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A photo in a pro-Boogaloo Facebook group.

And while getting a visit from the FBI might have been enough to scare off some Boogaloo Bois, others are unfazed by the prospect of federal surveillance. “Always expect the feds to know what you’re going to do and just embrace it, accept it, and learn to plan on the fly,” said Dunn. “As long as we keep our nose clean and don’t plan illegal things beforehand, there’s no way for the feds to prevent it.” 

This marks a concerning shift for those on the outside watching the Boogaloo movement evolve. 

“A lot of people aren’t afraid of the federal government or the FBI anymore,” said Blake. “There are people out there that I knew personally, that openly talked about slaughtering federal agents, like dragging them and politicians into the streets and killing them. They have no fear. They don’t care.”

“You can’t prosecute your way out of a narrative”

Boogaloo Bois like Blake, who joined the movement for a sense of belonging rather than deep ideological affiliation, might have been low-hanging fruit for the FBI. 

But others who harbored genuine animus towards the federal government pose a bigger challenge. 


John Subleski and Addam Turner, both from Louisville, Kentucky, were prominent figures in a local Boogaloo cell called the United Pharaoh’s Guard—until they wound up in prison in 2021. Subleski was arrested for using social media to incite a riot, and Turner for using social media to make interstate threats. 

They’re both currently on supervised release, and have agreed to stay off social media for the time being. “I'm not allowed on any of those [platforms] anymore, because that's part of my agreement, the government doesn’t want me telling people what happened on the internet or rallying the troops,” Subleski said. “I'm biding my time until I can get back online and cyberbully the government I guess.”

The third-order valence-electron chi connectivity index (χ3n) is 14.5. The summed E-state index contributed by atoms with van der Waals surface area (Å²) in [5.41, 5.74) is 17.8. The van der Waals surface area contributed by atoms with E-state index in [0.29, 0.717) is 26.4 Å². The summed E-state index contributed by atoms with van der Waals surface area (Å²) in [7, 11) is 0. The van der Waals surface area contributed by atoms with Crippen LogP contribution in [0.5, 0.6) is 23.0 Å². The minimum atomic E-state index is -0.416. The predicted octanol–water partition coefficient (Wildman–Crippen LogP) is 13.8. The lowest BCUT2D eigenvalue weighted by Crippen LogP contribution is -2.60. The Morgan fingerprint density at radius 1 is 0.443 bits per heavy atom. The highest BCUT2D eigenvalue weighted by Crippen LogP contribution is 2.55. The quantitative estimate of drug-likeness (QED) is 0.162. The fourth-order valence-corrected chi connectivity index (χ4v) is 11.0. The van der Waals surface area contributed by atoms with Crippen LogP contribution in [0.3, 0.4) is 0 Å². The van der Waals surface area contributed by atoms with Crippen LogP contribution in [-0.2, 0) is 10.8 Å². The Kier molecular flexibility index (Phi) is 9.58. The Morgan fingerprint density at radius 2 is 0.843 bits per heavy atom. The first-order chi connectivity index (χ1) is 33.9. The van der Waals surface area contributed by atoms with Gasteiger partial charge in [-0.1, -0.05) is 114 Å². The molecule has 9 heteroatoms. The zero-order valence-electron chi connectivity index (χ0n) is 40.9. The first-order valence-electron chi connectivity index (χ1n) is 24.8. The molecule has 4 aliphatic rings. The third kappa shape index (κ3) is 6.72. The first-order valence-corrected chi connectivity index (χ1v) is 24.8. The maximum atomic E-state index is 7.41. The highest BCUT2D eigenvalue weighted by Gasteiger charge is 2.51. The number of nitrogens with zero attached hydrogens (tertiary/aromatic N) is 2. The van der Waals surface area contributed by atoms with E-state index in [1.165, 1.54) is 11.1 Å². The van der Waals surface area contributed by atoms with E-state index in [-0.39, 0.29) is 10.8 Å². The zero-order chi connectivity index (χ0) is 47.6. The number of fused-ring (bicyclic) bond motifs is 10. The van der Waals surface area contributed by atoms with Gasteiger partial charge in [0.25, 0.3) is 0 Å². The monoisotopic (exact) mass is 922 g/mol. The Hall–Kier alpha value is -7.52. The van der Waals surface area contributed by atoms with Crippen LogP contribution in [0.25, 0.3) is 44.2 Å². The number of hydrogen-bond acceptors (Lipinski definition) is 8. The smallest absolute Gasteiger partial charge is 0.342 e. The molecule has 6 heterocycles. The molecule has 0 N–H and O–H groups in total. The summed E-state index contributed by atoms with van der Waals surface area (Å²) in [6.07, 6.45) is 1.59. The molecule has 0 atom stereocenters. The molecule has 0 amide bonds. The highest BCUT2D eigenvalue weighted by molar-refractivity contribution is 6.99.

And although neither Subleski nor Turner expressed a desire to eventually rejoin the movement, they did say that their experience in the criminal justice system only affirmed the anti-government ideology that led them to the Boogaloo movement in the first place. 


Members of the far-right extremist movement Boogaloo Bois, stage a demonstration at Oregons State Capitol in Salem, Oregon, United States on January 17, 2021. (Photo by John Rudoff/Anadolu Agency via Getty Images)

Subleski, who came to the movement with years of experience in the anti-government and militia movement under his belt, had been familiar with the Boogaloo meme since its inception online, around 2015. Louisville emerged as a particularly intense flashpoint for the racial justice protests of summer 2020, because of localized anger over the police killing Breonna Taylor, a Black medical worker and resident, in a botched drug raid.


Subleski and others in the United Pharaoh’s Guard would go out to protests dressed for war, equipped with guns, zip ties, smoke grenades, flash bangs, a flare gun, and a drone camera. He got his first visit from the FBI that September. He said at first, it seemed like the feds just wanted to “build rapport.”  From that initial visit, Subleski’s Facebook posts grew increasingly unhinged—later cataloged in a federal complaint. 

Subleski’s biggest regrets from his time in the Boogaloo is trusting people in the movement who he believes ultimately betrayed him by talking to the feds (seven members of the United Pharaoh’s Guard were taken into federal custody for questioning, but only he and Turner wound up facing charges). 

“I regret allowing some people to get as close to myself and others as I did, for it to fall apart the way it did,” Subleski said. Turner’s biggest regret was how public he was about his affiliation in the movement online. 

“I don’t regret getting involved,” said Turner. “Did I learn things and would I do it differently next time? Absolutely.” 

Both Subleski and Turner believe that they were only arrested because the government wanted to silence them, and that, in many ways, they were “proved right.”

Asked whether Subleski could still relate to the person he was when he joined the Boogaloo in 2020, he said he wasn’t sure. 

“I think he’s in there, I think. I don’t know if I can say that I still relate to that person or not, but I know that person’s in me,” Subleski said. “I think that person is in all people, and I think it’s just a matter of what it would take to wake that up inside of somebody.” 

The return of the Boogaloo movement despite aggressive law enforcement action over recent years is a salient reminder that the criminal justice system isn’t really a panacea for ideological problems. “That’s always going to be the challenge here,” said Lewis from George Washington University. “You can’t prosecute your way out of a narrative.”

And what’s more: FBI infiltration and arrests seems to have made some in the movement even angrier towards the government. 

“The people that were arrested, the people that were charged, they just made us more angry, they made us more hateful towards the government,” said Dunn. “That hatred for the U.S. government is just sitting there. We’re thinking. We’re learning to be smart.”

Follow Tess Owen on Twitter.